“Linda, we want your parking garage,” he says.
Grayson laughs, but she also agrees to discuss the matter later.
Formal negotiations began that September, during the project’s secret planning period, when Sosklne sent Grayson a letter requesting acquisition of the site. Grayson fired back an extensive list of concerns and conditions. They began negotiating.
“Sometimes Ron [Soskolne] and I didn’t get along,” said Grayson. At one point, Soskolne wanted the plan to include vendors’ stalls along Victoria Street, but Grayson flatly refused. “He assured me they would be high-end kiosks,” said Grayson. “I still said no.”
Negotiations dragged on for nine months, Soskolne still wanted the garage, but he wasn’t willing to pay enough to compensate Ryerson for the lost revenue from parking fees. Grayson demanded compensation for things such as the damage increased pedestrian traffic would inflict on Ryerson’s landscaping.
Ryerson eventually signed an agreement with the City of Toronto last September. This deal will form the basis of a contract with PenEquity when they buy the land expropriated around the parking garage. The deal states:
Ryerson keeps the parking garage, but loses the air rights. PenEquity will build on top. The bookstore also stays.
Ryerson can use 12 theatres as classrooms from 8 a.m. to 1 p.m. for 15 years, with the option of a five-year renewal afterward. This was Grayson’s idea. “These will be good lecture spaces, where the sightlines are good — not like some of our old lecture theatres where you can get stuck behind a pillar.”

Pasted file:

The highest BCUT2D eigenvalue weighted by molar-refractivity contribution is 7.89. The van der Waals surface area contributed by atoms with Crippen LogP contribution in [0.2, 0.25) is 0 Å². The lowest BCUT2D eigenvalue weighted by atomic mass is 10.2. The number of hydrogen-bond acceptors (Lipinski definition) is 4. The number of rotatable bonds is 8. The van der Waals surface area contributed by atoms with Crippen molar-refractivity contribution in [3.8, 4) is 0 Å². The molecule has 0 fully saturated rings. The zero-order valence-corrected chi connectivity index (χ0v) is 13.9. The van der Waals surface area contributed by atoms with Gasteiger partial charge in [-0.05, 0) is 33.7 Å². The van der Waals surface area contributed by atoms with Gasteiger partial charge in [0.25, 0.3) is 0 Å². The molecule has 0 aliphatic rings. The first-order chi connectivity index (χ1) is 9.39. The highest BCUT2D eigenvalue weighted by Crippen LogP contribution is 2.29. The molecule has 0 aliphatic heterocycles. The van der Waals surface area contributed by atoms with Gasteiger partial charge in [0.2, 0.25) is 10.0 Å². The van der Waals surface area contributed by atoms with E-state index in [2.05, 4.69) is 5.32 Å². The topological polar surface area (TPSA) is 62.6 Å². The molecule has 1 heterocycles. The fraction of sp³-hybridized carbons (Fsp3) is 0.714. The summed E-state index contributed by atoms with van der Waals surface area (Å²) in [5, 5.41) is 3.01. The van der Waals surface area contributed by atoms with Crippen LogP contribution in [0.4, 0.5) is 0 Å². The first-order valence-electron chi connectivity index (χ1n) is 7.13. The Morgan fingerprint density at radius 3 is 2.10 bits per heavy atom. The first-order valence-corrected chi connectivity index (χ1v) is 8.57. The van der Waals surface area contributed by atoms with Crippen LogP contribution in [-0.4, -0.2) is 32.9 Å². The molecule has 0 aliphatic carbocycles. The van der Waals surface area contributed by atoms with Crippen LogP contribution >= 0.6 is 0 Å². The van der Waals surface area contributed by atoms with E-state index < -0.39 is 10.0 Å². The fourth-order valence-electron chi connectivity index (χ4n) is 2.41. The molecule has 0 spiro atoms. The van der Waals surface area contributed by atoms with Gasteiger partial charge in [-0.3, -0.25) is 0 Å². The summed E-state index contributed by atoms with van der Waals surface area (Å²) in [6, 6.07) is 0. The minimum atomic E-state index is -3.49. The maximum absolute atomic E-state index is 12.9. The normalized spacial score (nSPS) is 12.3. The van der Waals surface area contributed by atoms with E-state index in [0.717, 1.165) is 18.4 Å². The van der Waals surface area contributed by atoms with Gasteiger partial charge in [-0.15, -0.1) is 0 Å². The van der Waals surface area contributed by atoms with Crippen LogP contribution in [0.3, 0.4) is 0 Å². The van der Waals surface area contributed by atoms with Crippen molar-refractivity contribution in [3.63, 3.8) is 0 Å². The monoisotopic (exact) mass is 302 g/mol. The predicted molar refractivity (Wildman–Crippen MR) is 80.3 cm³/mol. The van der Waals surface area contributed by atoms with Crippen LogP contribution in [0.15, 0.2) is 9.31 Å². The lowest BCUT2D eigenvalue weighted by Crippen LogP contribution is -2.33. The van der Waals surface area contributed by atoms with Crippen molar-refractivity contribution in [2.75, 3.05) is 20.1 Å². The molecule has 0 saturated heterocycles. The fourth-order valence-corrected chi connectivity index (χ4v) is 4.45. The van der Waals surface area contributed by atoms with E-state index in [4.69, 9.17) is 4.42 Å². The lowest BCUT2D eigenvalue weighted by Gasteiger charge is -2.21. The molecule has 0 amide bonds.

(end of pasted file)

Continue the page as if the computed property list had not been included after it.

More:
Ryerson gets $1 million in cash to cover legal fees, possibly for constructing a gateway to Ryerson and to allow accidental construction damage to be repaired immediately without waiting for an insurance claim. This also covers minor complaints such as damage to Ryerson’s shrubbery.
PenEquity guarantees the revenue of the parking garage will be at least $500,000 greater a year for 20 years including the construction period. The city will partially insure this arrangement.
The whole package is worth an estimated $17.1 million to Ryerson.
Although Grayson and Soskolne didn’t always agree, she said she was impressed by his fervour for the project. “He was so committed,” she said. “It captures your attention. This wasn’t just another development for him.”
Soskolne laughs when I told him about Grayson’s assessment. “I love this city,” he says.
“I live right downtown. I’m concerned about its health. And this part was ailing.” He looks at the walls of his office, which are covered with framed drawings of his other projects all over the world. “The project is as much a labour of love as just another professional assignment,” he says.